We know the intimidation factor in triathlon is substantial. If you’ve ever told someone you’re considering doing a triathlon—or that you (gasp!) just completed one—you’ve likely been met with an incredulous stare followed by remarks about your intrepidness. Most people don’t realise that the triathlete’s mentality is obtainable—relatable, even. In fact, this mindset can be easily achieved by following some basic, tangible tenets that we outline here. If you’re just getting into the sport, here’s your cheat sheet for a smooth, enjoyable entry. If you’ve been doing triathlon for a while, consider this a refresher course.
By Mackenzie Madison
1. Be a spectator at a race.
You can learn a lot from watching a triathlon unfold. You’ll get to see how racers transition from each discipline to the next, what types of equipment people are using, and get a general grasp of what a triathlon entails from start to finish. You’ll see racers of all shapes, ages and athletic abilities, which will give you a confidence boost and promote the belief that, “If they can do it, I can do it.” Triathlon is a sport of trial and error—you can learn from other people’s successes and errors just as you can from your own. By attending a race, you’ll get a serious dose of motivation and education on the basics of triathlon.
2. Rally your supporters.
Surround yourself with people who can give you solid triathlon advice, answer questions, introduce you to other triathletes within your community and just support you in general. Consider joining a triathlon club; the number of community clubs and teams is exploding. Also, there are programmes such as Team In Training that provide training guidance and structure while you fund raise for a charitable cause. Another option is to get a coach to help guide you through all the training, gear and racing. Take the time to seek out training partners and people who can support you in triathlon. You’ll soak up tonnes of information and likely meet some lifelong friends along the way.
3. Don’t expect instant perfection.
Like almost everything in life, nothing runs perfectly all the time. Most triathlon races and workouts will have their glitches. Triathlon involves three sports, so mastering each leg of a triathlon takes some time. Don’t expect your first bike ride, run or swim to be easy. You might find that your new pair of goggles doesn’t fit right, or you can’t get your heart rate monitor to work, or you get a side stitch running and can’t finish the workout. Starting out on a triathlon bike also requires some patience as you navigate the learning curve.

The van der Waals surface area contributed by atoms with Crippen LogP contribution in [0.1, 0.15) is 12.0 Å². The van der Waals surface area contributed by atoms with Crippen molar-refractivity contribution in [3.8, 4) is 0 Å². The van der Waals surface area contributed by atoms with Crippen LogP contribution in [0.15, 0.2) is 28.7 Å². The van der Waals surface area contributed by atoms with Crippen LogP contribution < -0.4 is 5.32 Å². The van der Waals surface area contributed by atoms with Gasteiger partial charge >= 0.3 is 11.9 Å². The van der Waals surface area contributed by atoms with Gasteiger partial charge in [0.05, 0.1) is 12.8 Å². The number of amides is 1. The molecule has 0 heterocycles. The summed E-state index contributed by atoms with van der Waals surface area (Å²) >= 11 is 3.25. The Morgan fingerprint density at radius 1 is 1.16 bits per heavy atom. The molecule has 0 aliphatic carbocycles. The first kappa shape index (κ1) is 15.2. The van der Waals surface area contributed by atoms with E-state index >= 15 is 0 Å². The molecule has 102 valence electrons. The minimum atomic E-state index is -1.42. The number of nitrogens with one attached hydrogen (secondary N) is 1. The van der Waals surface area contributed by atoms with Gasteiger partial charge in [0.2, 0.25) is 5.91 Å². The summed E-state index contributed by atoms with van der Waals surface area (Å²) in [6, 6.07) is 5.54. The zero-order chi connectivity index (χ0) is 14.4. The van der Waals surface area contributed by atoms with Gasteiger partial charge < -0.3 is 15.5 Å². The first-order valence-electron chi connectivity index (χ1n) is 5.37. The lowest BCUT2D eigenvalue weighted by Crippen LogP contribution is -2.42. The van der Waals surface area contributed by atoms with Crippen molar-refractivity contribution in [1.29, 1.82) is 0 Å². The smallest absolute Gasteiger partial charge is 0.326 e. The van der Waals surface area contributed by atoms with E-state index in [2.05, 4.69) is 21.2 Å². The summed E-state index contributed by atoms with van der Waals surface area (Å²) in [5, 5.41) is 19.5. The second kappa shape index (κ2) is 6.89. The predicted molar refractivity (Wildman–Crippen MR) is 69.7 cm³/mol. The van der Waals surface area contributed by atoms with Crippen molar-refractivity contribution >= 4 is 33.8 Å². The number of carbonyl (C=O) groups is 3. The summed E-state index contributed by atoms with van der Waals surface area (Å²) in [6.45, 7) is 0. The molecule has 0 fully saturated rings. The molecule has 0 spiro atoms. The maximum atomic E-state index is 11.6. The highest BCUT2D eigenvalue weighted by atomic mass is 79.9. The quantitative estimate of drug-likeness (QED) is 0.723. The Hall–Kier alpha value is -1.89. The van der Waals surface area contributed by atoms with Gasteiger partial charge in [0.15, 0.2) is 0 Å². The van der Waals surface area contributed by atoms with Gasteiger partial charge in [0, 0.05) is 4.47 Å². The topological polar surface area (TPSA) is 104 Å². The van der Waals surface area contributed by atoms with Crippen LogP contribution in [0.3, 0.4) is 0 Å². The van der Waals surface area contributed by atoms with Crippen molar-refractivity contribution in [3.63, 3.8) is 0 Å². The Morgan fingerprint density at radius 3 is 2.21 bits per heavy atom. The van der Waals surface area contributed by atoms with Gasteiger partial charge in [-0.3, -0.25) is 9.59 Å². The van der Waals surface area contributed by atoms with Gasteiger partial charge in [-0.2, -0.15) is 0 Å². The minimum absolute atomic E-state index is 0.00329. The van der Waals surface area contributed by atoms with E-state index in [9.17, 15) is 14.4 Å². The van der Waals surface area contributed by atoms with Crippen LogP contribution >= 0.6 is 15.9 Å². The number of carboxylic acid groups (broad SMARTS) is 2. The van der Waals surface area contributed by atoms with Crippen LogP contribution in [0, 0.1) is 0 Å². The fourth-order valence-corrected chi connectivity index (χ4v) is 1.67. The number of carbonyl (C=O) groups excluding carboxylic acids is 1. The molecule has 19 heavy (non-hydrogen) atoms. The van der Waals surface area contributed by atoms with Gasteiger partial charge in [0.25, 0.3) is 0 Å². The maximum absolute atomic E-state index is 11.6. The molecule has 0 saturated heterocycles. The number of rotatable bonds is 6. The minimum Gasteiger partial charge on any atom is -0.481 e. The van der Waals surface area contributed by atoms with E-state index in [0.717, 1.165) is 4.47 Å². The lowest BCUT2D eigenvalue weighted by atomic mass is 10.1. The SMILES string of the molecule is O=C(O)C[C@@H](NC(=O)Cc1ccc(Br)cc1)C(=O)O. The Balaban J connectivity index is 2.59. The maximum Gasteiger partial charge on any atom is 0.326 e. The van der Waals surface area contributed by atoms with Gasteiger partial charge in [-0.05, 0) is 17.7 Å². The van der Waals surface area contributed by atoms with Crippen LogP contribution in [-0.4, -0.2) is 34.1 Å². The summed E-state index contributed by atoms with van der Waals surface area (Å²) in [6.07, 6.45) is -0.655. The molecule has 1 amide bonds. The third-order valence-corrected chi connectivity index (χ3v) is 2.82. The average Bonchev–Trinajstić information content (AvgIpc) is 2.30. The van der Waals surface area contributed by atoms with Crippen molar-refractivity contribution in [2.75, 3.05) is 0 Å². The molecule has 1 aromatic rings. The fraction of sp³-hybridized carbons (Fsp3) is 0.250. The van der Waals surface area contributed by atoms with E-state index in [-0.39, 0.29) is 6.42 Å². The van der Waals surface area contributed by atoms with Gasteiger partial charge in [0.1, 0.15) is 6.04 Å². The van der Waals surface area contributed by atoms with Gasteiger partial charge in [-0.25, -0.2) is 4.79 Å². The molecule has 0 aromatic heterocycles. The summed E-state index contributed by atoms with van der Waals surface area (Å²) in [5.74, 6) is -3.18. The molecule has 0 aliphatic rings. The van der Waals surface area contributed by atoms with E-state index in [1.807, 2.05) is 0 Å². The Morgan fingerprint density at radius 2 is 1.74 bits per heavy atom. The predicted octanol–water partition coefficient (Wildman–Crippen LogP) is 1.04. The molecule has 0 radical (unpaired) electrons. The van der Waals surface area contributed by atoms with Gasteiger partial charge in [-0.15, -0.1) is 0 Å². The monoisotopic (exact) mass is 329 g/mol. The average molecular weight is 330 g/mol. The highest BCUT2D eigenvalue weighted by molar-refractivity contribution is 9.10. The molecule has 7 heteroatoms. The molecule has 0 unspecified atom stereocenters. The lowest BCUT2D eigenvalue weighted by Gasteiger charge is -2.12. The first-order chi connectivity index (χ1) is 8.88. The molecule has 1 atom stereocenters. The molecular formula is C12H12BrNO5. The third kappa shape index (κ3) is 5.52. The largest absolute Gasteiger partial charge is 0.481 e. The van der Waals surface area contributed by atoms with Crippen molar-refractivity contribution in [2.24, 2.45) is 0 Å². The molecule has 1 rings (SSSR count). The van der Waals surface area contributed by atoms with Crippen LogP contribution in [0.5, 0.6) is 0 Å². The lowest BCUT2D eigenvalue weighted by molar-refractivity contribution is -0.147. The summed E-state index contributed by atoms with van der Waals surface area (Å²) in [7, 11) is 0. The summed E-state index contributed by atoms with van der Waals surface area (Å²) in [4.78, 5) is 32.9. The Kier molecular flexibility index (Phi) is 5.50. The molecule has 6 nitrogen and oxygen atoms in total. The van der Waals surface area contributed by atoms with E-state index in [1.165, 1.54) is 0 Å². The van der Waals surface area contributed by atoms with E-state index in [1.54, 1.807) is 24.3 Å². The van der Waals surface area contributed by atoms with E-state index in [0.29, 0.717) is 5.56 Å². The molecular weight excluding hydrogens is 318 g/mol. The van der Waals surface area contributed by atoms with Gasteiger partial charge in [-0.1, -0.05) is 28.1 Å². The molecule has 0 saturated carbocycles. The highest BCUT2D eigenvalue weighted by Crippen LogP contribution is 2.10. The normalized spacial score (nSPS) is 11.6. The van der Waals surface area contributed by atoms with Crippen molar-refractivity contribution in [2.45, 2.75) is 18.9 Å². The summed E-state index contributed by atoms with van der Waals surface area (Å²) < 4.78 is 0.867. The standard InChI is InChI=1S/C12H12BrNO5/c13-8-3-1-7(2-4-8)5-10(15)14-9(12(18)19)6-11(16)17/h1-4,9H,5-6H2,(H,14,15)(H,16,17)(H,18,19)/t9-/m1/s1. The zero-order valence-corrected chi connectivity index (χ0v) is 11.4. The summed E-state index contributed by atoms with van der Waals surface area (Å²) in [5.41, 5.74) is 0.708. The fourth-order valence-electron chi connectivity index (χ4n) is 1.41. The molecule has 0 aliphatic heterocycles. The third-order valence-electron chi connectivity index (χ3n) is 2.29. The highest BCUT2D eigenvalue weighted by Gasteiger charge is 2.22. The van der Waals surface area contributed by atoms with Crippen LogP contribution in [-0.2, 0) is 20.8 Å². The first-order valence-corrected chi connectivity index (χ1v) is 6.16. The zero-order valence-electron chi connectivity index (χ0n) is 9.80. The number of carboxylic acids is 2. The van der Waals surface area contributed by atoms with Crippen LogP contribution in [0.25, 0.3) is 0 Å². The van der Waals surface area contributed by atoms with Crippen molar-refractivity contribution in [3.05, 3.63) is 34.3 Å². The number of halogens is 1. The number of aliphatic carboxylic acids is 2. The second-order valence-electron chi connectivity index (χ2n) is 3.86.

4. Become a student of the sport.
Ask questions. Lots of them. Start out with the basics and then dive into the more detailed information with time and experience. Learn the triathlon lingo—what does T1 stand for? Learn how to change a flat tyre. Don’t overwhelm yourself with trying to decipher power data when you’re just starting out. Figure out what you need to know and graduate your knowledge at an appropriate pace. It’s easy to become overwhelmed by all the gear, technology, training and (sometimes conflicting) advice, so make sure you ease yourself into the sport by building a solid foundation on the basics.
5. Celebrate the little improvements.
Improvement comes with time, energy and consistency. Monitor any progress in your times for certain workouts, perhaps your 500-metre swim time or your 5K run time, and enjoy the little victories. Or just be happy about feeling less tired after your long ride or being able to run that extra mile during your long run. Track what you’ve accomplished, how you feel and notice your improvements, however big or small.
6. Train your mind.
You are in control of your thoughts and actions. By visualising and creating positive self-images of finishing a triathlon or keeping up during a group ride, you are more likely to actualise those end results. Starting off on the right foot and thinking positively about triathlon and your ability will set you up for further positive experiences. You’ll enjoy triathlon more and see better results.
7. Don’t obsess about the competition.
While it’s healthy to embrace your competitive spirit, don’t blindly hold yourself to the same standards as everyone in your age group. Progress is what makes triathlon so addictive; you’ll find you’re always evolving as an athlete. If you come out of the water two minutes behind your age-group leader, don’t sweat it. Maybe she was a star university swimmer. You can’t control that. What you can control is your own ability and how you will play to your strengths.
8. Make realistic goals.
Setting too many overly ambitious goals right out of the gate will set you up for not being able to accomplish any of them. Make smaller, more realistic goals along your journey to achieve the bigger ones. Run that mile repeat a couple seconds faster, try an open-water swim or go down the hill in your aerobars. Successfully overcoming obstacles during intimidating moments throughout training and racing will propel you forward by miles.
Mackenzie Madison is an Oregon-based pro triathlete, cycling coach and certified coach with Zoom Performance.